« Reply #13 on: June 14, 2016, 02:22:50 AM »
Not sure what we are seeing here PK. In your first picture both upper and lower tests look to have come out well, and in your second picture both seem to have been erased  :scratch:
Andrew Mawson
East Sussex

Offline PK

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Re: Laser Marking Steel
« Reply #14 on: June 14, 2016, 03:17:06 AM »
Not sure what we are seeing here PK. In your first picture both upper and lower tests look to have come out well,
The bottom pair are noticably darker in the flesh. It's more pronounced at the 60mm/s speed.
Quote
and in your second picture both seem to have been erased  :scratch:
The bottom picture is of the back of the sheet showing the distortion caused by the amount of heat that went into it.

Offline sparky961

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Re: Laser Marking Steel
« Reply #15 on: June 14, 2016, 06:15:37 AM »
Did you test the durability of the marking at all? Maybe take some steel wool or similar to it?  I'm curious how much this is etching vs. just converting something in the spray to carbon.

Offline PK

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Re: Laser Marking Steel
« Reply #16 on: June 14, 2016, 07:31:23 AM »
Did you test the durability of the marking at all? Maybe take some steel wool or similar to it?  I'm curious how much this is etching vs. just converting something in the spray to carbon.

Its pretty good. You can sand it off, but it takes quite a lot of work and you can still see the mark on the bare metal. I'll go over half that test piece with some scotch bright tomorrow and post a pic.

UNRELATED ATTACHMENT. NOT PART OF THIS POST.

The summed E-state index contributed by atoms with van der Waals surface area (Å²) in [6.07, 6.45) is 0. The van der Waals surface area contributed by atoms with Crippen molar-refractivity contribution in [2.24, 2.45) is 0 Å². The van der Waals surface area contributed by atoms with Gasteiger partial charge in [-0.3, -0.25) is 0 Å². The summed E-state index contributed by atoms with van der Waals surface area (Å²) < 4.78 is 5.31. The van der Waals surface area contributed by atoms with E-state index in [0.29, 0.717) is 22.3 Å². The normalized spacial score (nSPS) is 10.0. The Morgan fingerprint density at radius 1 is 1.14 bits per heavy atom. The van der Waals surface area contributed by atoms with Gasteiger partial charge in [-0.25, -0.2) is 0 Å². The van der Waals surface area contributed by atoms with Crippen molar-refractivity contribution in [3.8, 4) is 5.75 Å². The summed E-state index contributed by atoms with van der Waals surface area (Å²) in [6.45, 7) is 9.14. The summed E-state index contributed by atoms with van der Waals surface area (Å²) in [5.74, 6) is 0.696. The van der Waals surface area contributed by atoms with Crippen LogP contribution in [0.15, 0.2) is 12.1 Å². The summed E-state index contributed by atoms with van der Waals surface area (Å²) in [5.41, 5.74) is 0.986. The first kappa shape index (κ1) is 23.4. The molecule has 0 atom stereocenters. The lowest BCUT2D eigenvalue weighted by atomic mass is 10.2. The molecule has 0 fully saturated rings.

The CerMark stuff is well and truly good enough for our applications (industrial electronic enclosures, and sensors). We use it on 316 stainless, nickle plated steel, and anodised aluminium. Many of the items operate outside and the marking is good after years of weathering.

Offline sparky961

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Re: Laser Marking Steel
« Reply #17 on: June 14, 2016, 04:16:04 PM »
Its pretty good. You can sand it off, but it takes quite a lot of work and you can still see the mark on the bare metal. I'll go over half that test piece with some scotch bright tomorrow and post a pic.
The CerMark stuff is well and truly good enough for our applications (industrial electronic enclosures, and sensors). We use it on 316 stainless, nickle plated steel, and anodised aluminium. Many of the items operate outside and the marking is good after years of weathering.

I used to program and run multi-kW industrial lasers at a job a couple of years ago.  With both CO2 and diode/fibre machines, we'd just "etch" at a low power setting, and usually just outlines rather than fills.  The results were usually quite nice in terms of resolution and consistency but the contrast was always poor.  I wish I'd have known about this while I was still there, as I'd have a ton of things around here still that were laser marked. :)

Offline PK

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Re: Laser Marking Steel
« Reply #18 on: June 16, 2016, 07:38:30 PM »
So here's the abrasion test. I used some OOO steel wool and scrubbed as hard as I could for a minute or so.
All the tests Held up about the same and pretty well I reckon.

Offline sparky961

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Re: Laser Marking Steel
« Reply #19 on: June 16, 2016, 08:14:27 PM »
That's pretty impressive.

Offline awemawson

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Re: Laser Marking Steel
« Reply #20 on: November 11, 2016, 07:20:21 AM »
I'm reviving this thread as I've been doing a bit more work on the subject.